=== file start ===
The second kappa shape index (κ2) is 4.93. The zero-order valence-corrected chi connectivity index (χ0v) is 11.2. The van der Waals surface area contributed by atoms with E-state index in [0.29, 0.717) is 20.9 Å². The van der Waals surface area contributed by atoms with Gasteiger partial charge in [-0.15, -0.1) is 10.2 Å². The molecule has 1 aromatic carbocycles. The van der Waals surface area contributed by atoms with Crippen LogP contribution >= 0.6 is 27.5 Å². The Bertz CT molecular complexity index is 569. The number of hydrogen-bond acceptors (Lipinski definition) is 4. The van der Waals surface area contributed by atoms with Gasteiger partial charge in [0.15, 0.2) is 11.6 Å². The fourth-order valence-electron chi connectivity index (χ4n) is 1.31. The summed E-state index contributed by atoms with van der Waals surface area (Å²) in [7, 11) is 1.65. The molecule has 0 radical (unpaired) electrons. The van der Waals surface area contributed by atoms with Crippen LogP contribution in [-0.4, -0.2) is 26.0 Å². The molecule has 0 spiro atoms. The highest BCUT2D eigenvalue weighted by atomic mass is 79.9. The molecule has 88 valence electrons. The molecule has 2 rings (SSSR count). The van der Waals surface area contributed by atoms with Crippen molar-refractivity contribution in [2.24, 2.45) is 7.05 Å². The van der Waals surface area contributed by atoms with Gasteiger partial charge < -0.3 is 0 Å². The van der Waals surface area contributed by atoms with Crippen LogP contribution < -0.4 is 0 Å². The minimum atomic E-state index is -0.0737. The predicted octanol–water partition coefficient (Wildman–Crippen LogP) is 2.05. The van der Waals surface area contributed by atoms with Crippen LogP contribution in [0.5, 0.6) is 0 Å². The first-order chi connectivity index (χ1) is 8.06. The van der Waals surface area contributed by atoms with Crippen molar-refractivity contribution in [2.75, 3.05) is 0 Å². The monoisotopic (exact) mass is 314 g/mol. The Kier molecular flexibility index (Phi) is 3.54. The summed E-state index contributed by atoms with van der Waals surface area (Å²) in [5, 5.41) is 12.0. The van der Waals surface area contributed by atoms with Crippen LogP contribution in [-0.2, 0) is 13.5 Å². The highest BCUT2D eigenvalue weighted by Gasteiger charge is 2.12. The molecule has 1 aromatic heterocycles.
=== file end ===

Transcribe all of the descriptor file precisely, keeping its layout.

The second kappa shape index (κ2) is 4.93. The zero-order valence-corrected chi connectivity index (χ0v) is 11.2. The van der Waals surface area contributed by atoms with E-state index in [0.29, 0.717) is 20.9 Å². The van der Waals surface area contributed by atoms with Gasteiger partial charge in [-0.15, -0.1) is 10.2 Å². The molecule has 1 aromatic carbocycles. The van der Waals surface area contributed by atoms with Crippen LogP contribution >= 0.6 is 27.5 Å². The Bertz CT molecular complexity index is 569. The number of hydrogen-bond acceptors (Lipinski definition) is 4. The van der Waals surface area contributed by atoms with Gasteiger partial charge in [0.15, 0.2) is 11.6 Å². The fourth-order valence-electron chi connectivity index (χ4n) is 1.31. The summed E-state index contributed by atoms with van der Waals surface area (Å²) in [7, 11) is 1.65. The molecule has 0 radical (unpaired) electrons. The van der Waals surface area contributed by atoms with Crippen LogP contribution in [-0.4, -0.2) is 26.0 Å². The molecule has 0 spiro atoms. The highest BCUT2D eigenvalue weighted by atomic mass is 79.9. The molecule has 88 valence electrons. The molecule has 2 rings (SSSR count). The van der Waals surface area contributed by atoms with Crippen molar-refractivity contribution in [2.24, 2.45) is 7.05 Å². The van der Waals surface area contributed by atoms with Gasteiger partial charge < -0.3 is 0 Å². The van der Waals surface area contributed by atoms with Crippen LogP contribution < -0.4 is 0 Å². The minimum atomic E-state index is -0.0737. The predicted octanol–water partition coefficient (Wildman–Crippen LogP) is 2.05. The van der Waals surface area contributed by atoms with Crippen LogP contribution in [0.5, 0.6) is 0 Å². The first-order chi connectivity index (χ1) is 8.06. The van der Waals surface area contributed by atoms with Crippen molar-refractivity contribution in [2.75, 3.05) is 0 Å². The monoisotopic (exact) mass is 314 g/mol. The Kier molecular flexibility index (Phi) is 3.54. The summed E-state index contributed by atoms with van der Waals surface area (Å²) in [5, 5.41) is 12.0. The van der Waals surface area contributed by atoms with Crippen LogP contribution in [-0.2, 0) is 13.5 Å². The highest BCUT2D eigenvalue weighted by Gasteiger charge is 2.12. The molecule has 1 aromatic heterocycles.